Suggesting Counseling to Teenage Son or Daughter

Marilyn Lane

February 9th, 2015

I think my teenage daughter would benefit from seeing a counsellor, how do I bring it up without offending her?

First, I’d like to applaud you for taking a proactive approach to your daughter’s wellbeing. It is admirable that you aren’t choosing to “sweep it under the rug,” so to speak. Whether your daughter’s troubles are minor or severe, almost anyone can benefit from talking to a counsellor. If your daughter suffers from acne or acne scarring, she may also have increased feelings of depression, social anxiety and low self-esteem, which present another great reason to embark on counselling.

Bringing up therapy can be tricky, so here are guidelines to help you approach this delicate subject:

  • Don’t bring up the subject “out of the blue.” Make it a part of ongoing conversations. Sometimes difficult topics are best broached when your teenager doesn’t have to look directly at you, such as while you are both in the kitchen preparing dinner, while riding in the car or as you say goodnight in your child’s room.
  • Don’t corner her. While you may be tempted to take her out for lunch or bring additional family members into the discussion, this can result in extra pressure and the feeling of being outnumbered.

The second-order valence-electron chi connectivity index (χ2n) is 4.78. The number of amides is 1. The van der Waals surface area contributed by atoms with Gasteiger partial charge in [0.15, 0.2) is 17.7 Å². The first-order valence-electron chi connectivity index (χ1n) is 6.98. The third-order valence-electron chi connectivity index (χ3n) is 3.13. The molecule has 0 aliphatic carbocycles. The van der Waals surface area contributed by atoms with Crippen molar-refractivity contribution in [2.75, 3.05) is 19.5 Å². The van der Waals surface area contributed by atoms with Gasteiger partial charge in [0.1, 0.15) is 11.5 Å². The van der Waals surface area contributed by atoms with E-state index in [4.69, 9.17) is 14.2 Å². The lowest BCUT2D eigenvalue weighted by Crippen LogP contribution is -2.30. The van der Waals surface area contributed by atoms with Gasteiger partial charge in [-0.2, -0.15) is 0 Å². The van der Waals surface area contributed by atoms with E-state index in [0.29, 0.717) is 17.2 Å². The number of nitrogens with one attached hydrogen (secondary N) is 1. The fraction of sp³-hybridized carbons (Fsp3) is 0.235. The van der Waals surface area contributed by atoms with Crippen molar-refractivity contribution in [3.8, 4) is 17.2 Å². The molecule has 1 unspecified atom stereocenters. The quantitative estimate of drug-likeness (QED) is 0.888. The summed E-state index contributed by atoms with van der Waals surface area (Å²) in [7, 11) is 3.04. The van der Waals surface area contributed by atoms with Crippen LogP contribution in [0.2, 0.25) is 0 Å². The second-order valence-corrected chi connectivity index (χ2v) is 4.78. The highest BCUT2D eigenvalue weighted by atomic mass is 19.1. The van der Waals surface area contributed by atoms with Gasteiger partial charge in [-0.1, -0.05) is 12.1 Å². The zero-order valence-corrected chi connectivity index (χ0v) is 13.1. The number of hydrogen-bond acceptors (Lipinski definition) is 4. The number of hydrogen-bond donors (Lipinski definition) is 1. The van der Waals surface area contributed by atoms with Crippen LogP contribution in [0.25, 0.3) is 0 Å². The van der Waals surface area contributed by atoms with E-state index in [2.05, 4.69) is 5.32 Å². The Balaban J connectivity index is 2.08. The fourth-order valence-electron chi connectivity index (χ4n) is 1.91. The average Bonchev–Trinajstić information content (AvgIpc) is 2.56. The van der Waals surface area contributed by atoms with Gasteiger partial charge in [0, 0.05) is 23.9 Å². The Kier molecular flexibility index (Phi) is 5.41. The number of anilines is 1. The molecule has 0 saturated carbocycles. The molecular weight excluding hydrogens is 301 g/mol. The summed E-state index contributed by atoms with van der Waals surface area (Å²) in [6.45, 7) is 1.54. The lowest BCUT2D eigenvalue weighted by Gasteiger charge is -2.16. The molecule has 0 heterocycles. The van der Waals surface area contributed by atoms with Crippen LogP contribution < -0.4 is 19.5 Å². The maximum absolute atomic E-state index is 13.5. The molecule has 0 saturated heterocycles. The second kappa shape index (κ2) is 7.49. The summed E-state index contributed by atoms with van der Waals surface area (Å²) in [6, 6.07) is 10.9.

• Assure her that seeking counseling doesn’t mean there is anything wrong with her. Be specific as to why counseling might be helpful (support, guidance, finding resources, etc.).
  • Share
    your experience. It can be beneficial to offer any personal experience you’ve had with counselors or wish you’d had.
  • Inform her that counselling is confidential. Part of what’s so wonderful about counselling is that it provides an outlet to vent without involving friends or family. For a teenager, this is powerful!
  • Research a few counselling options in the area. Concrete examples can help create a dialogue where she’s able to participate and share opinions.
  • Remind her that it’s ultimately her choice. Assert your best wishes, but let your child know that you support her decision either way and are open to revisiting the subject in the future.

I hope these tips prove helpful! Be sure to talk to a professional in the field if you have concerns and questions about counseling options.


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